Toshiba Warns Western Digital to Stop Interfering With Chip Sale
(Bloomberg) — Toshiba Corp. has told Western Digital Corp. to stop interfering in plans to sell its memory chip business, seeking to keep the U.S. company from derailing the sale of the unit.
Toshiba sent two letters to Western Digital on May 3, which were obtained by Bloomberg. One from Toshiba’s lawyers asserted the Japanese company’s right to sell its part of the joint venture with the U.S. hard-disk maker. The second was sent by Toshiba to Western Digital’s chief legal officer, saying the U.S. company had failed to ratify a proposal to formalize their relationship after a merger, and that Toshiba would would bar Western Digital employees from its facilities and networks unless it complies by May 15.
Western Digital became Toshiba’s manufacturing partner in the flash-memory business when it acquired SanDisk Corp. for $15.8 billion last year. That unit may now pass into the hands of a new owner after Toshiba decided to put it up for sale to shore up its balance sheet following multibillion-dollar losses in its nuclear business. Toshiba has narrowed the list of potential buyers to a group that includes Western Digital’s rivals, including Taiwan’s Hon Hai Precision Industry Co., South Korea’s SK Hynix Inc. and chipmaker Broadcom Ltd.
“If Western Digital continues to interfere with Toshiba’s rights to sell its Affiliate — rights embodied in the joint venture agreements that Western Digital itself relied on when it bought SanDisk — Toshiba will have no choice but to pursue all available remedies,” the Tokyo-based company said.
The letters effectively reject an assertion by Western Digital that Toshiba should negotiate with the San Jose, California-based company first, and that Toshiba needs Western Digital’s consent to complete the sale. Western Digital Chief Executive Officer Steve Milligan told Toshiba’s board members in a letter on April 9 that the potential bidders for the chips unit were unsuitable and the reported prices offered were above the fair and supportable value of the business. The CEO’s letter cautioned in particular against accepting a bid from Broadcom Ltd., which has led the wave of consolidation in the chip industry over the past two years.
Toshiba’s Fight for Survival After Nuclear Collapse: Timeline
Toshiba is aiming to complete the sale of the chips unit by March 2018 to raise much-needed cash. The potential offers, which are non-binding at this point, have come in at about 2 trillion yen ($17.7 billion), with Hon Hai indicating its willingness to pay as much as 3 trillion yen, Bloomberg has reported. While the large size of the deal has made it necessary for bidders to seek partners to ease the financial burden, participation by Japanese companies may be key to regulatory approval.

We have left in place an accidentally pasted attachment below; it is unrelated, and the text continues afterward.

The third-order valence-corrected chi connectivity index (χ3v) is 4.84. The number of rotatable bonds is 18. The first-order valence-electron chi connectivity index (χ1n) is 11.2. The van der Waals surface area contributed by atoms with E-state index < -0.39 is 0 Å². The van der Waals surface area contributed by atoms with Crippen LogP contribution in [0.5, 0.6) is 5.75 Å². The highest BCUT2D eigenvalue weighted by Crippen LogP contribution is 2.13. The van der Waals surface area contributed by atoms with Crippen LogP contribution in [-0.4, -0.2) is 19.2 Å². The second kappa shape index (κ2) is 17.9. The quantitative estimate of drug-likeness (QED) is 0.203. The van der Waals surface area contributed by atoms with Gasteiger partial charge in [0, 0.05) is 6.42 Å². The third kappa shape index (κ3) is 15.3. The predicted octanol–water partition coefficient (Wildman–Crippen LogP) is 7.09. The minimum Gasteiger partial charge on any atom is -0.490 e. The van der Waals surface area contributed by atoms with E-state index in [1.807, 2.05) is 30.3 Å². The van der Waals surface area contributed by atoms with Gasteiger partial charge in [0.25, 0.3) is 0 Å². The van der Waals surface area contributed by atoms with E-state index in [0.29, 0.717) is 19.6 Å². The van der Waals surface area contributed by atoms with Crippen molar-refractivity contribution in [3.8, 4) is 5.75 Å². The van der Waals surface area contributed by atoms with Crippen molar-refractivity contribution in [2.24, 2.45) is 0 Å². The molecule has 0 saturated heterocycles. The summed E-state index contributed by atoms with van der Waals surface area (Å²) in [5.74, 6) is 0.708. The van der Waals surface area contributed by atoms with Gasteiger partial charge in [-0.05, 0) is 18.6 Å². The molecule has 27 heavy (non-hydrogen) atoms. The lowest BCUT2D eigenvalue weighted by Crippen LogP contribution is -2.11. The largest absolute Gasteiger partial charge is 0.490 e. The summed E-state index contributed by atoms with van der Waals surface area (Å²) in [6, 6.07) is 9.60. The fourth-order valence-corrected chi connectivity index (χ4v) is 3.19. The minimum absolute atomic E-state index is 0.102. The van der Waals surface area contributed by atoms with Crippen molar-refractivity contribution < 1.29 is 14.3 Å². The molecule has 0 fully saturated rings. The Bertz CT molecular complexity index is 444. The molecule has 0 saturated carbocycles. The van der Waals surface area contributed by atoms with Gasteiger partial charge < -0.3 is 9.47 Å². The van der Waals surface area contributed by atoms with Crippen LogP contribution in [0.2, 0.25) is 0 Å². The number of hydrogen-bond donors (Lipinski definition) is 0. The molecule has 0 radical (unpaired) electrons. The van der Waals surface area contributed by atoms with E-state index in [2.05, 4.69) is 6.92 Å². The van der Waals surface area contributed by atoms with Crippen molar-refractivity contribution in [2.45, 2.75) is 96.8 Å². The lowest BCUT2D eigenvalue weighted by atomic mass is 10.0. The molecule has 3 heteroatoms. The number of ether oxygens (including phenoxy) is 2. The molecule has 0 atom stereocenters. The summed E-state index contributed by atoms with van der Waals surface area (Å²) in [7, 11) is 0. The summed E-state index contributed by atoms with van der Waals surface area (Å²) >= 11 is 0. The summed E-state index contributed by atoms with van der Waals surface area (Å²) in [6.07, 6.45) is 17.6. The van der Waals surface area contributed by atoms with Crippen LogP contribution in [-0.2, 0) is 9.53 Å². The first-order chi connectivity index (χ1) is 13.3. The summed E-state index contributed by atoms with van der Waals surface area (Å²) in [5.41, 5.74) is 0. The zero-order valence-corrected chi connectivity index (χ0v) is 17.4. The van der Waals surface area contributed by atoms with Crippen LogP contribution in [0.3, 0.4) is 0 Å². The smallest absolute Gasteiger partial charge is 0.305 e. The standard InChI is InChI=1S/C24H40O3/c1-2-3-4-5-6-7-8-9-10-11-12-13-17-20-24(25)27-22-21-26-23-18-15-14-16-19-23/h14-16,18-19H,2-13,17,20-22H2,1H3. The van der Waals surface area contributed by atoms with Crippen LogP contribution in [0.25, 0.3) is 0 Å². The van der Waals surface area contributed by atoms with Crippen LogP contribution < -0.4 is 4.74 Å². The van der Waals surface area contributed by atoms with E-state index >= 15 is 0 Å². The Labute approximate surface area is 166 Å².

Western Digital is in talks with state-backed investment funds Innovation Network Corp. of Japan and Development Bank of Japan Inc. about options for a bid, Long said during an interview on April 20. Long also suggested his company has held discussions with Apple Inc. Western Digital may also join a bid by KKR & Co., INCJ and DBJ, according to people familiar with the matter.
Toshiba is in favor of the proposal from KKR and INCJ because it would simplify regulatory approval and speed up the delivery of much-needed cash, said the people, asking not to be identified because the matter is private. KKR and its partners have indicated they would pay 1.8 trillion yen to 2.1 trillion yen, one of the people said. Western Digital Corp.’s CEO plans a trip to Japan this week to discuss joining the group, another person said.
Toshiba is selling assets to contend with enormous writedowns in its Westinghouse nuclear business, stemming from cost over-runs and construction project delays. The Japanese company put Westinghouse into Chapter 11 bankruptcy protection and said it may book a loss of as much as 1.01 trillion yen for the year that ended in March. In the meantime, Toshiba has asked its main banks for loan extensions through the end of April and offered stock holdings and real estate as collateral, people familiar with the matter have said.
Aside from the legality of the sale, Western Digital may struggle to match rival bids. The purchase of SanDisk has strained the company’s balance sheet, leaving it with net debt of $8.9 billion as of December. In January, Western Digital said it had cash and cash equivalents of $5.2 billion. The company said in January it had “liquidity available” totaling $6.2 billion.